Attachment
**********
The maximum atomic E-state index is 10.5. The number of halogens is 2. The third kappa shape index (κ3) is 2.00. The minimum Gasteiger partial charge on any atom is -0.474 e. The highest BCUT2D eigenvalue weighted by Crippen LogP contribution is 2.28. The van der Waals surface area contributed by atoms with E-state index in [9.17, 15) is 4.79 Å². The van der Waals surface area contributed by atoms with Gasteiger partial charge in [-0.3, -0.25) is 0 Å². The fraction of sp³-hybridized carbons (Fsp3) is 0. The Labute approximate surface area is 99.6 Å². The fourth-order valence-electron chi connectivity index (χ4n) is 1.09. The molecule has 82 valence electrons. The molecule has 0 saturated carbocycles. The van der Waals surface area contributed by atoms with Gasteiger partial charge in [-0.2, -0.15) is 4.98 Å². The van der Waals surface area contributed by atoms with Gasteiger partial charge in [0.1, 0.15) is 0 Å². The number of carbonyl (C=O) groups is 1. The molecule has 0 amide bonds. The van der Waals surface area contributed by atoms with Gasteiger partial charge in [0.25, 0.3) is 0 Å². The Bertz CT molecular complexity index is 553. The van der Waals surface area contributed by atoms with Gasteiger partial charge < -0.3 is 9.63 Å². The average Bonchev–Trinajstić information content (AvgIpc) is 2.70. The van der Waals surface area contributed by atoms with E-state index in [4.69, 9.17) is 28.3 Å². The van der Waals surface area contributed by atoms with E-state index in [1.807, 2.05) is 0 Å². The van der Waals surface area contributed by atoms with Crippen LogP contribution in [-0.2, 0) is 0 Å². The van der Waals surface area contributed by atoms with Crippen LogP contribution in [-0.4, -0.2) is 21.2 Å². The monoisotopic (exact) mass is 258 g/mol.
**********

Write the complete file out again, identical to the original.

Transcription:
The maximum atomic E-state index is 10.5. The number of halogens is 2. The third kappa shape index (κ3) is 2.00. The minimum Gasteiger partial charge on any atom is -0.474 e. The highest BCUT2D eigenvalue weighted by Crippen LogP contribution is 2.28. The van der Waals surface area contributed by atoms with E-state index in [9.17, 15) is 4.79 Å². The van der Waals surface area contributed by atoms with Gasteiger partial charge in [-0.3, -0.25) is 0 Å². The fraction of sp³-hybridized carbons (Fsp3) is 0. The Labute approximate surface area is 99.6 Å². The fourth-order valence-electron chi connectivity index (χ4n) is 1.09. The molecule has 82 valence electrons. The molecule has 0 saturated carbocycles. The van der Waals surface area contributed by atoms with Gasteiger partial charge in [-0.2, -0.15) is 4.98 Å². The van der Waals surface area contributed by atoms with Gasteiger partial charge in [0.1, 0.15) is 0 Å². The number of carbonyl (C=O) groups is 1. The molecule has 0 amide bonds. The van der Waals surface area contributed by atoms with Gasteiger partial charge in [0.25, 0.3) is 0 Å². The Bertz CT molecular complexity index is 553. The van der Waals surface area contributed by atoms with Gasteiger partial charge < -0.3 is 9.63 Å². The average Bonchev–Trinajstić information content (AvgIpc) is 2.70. The van der Waals surface area contributed by atoms with E-state index in [4.69, 9.17) is 28.3 Å². The van der Waals surface area contributed by atoms with E-state index in [1.807, 2.05) is 0 Å². The van der Waals surface area contributed by atoms with Crippen LogP contribution in [-0.2, 0) is 0 Å². The van der Waals surface area contributed by atoms with Crippen LogP contribution in [-0.4, -0.2) is 21.2 Å². The monoisotopic (exact) mass is 258 g/mol.